Does heaven exist? With well over 100,000 plus recorded and described spiritual experiences collected over 15 years, to base the answer on, science can now categorically say yes. Furthermore, you can see the evidence for free on the website allaboutheaven.org.

Available on Amazon
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This book, which covers Visions and hallucinations, explains what causes them and summarises how many hallucinations have been caused by each event or activity. It also provides specific help with questions people have asked us, such as ‘Is my medication giving me hallucinations?’.

Available on Amazon
also on all local Amazon sites, just change .com for the local version (.co.uk, .jp, .nl, .de, .fr etc.)

Some science behind the scenes

Set and setting

The idea of the need for the right set and setting to undergo any form of spiritual experience, but particularly any involving drugs, was devised in the 60s.  Timothy Leary's explanation is still one of the most succinct and useful.

Timothy Leary – High Priest

And a lesson, and this one not really understood yet - the incredible suggestibility and the vulnerability of the brain. Under the psychedelic trip your cortex is washed clean of the rituals and clichés.  The empty mind.  So far so good.  But then if the situation or some strong-minded person in the situation strikes a posture, spins out an idea, well, you are much more likely to accept it and you can’t call on any of your past cliches to argue yourself out  of it.  Jack Kerouac was right when he warned about psychedelic brainwashing.

But what to do about this vulnerability?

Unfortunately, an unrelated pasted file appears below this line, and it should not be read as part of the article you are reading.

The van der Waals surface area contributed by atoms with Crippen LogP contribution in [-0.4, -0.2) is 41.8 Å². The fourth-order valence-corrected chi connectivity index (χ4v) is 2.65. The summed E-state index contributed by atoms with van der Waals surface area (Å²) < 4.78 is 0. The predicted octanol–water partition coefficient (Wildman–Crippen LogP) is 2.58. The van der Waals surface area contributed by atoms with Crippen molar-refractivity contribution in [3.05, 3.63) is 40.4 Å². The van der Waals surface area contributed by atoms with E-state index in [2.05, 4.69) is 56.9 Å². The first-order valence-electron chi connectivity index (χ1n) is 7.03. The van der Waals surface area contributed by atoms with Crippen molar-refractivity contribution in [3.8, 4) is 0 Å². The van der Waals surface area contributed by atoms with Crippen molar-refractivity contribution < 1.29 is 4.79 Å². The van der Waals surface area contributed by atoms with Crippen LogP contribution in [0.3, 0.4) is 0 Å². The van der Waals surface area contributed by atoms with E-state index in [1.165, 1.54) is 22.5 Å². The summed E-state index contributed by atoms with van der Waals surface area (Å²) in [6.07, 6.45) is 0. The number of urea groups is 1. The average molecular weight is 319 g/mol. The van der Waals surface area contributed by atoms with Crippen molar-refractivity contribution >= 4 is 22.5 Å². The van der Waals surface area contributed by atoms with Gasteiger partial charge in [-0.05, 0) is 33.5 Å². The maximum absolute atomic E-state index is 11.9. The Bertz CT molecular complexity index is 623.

How could the trip be guided in the love-learning direction?

What could serve as compass to orient the session when consciousness spins out, beyond symbols? How could reminders, maps be brought along on the voyage? And exactly which maps and reminders could remain useful in those hurtling regions where routine game-symbols were seen as your own consciousness talking back to yourself?  The mocking mirror reflection of your own thought processes.

The answers to these questions (which were to preoccupy me for the better part of the next six years) are spiritual planning and prayer.

Planning the who, where and why and how of the session.

You don't make love in the turmoil of Times Square.  Neither do you take LSD there.  It’s risky to make love with strangers.  You don’t have your mystical experiences with strangers.

Six thousand years of sacred experimentation suggest how the environment can be arranged to produce the spiritual experience.

  • With whom? Alone or with essence friends who share your spiritual aims.
  • Where? In a setting free from secular distraction, profane pressure, accidental interruption.  Since the dawn of human history such places have been the center of any civilized God-fearing way of life.  They are called shrines, sacred groves, retreats, temples, holy places.
  • When? At a sacred time dedicated to the spiritual quest. A sacred time is selected not by man’s mind but by the greater, older energies – seasonal, solar, lunar, planetary, menstrual.
  • Why? To find God. To divest all the leathery metal, armour plating and lie naked, exposed, for God to find you. To die and be reborn.
  • How? Through prayer. Prayer is the art of communicative union with all your inner selves.  Prayer is compass and gyroscope. Prayer is the language that makes sense to your eye, ear, nose, tongue, touch; to your heart (thump thump ), to your lungs (inhale-exhale), to your bowels, to your genitals, to your ancient cells, to your ancient selves – hairy, fanged. clawed, scaled, reptile, amphibious, protozoid. Prayer is the energy language of God.  The history of our research on the psychedelic experience is the story of how we learned how to pray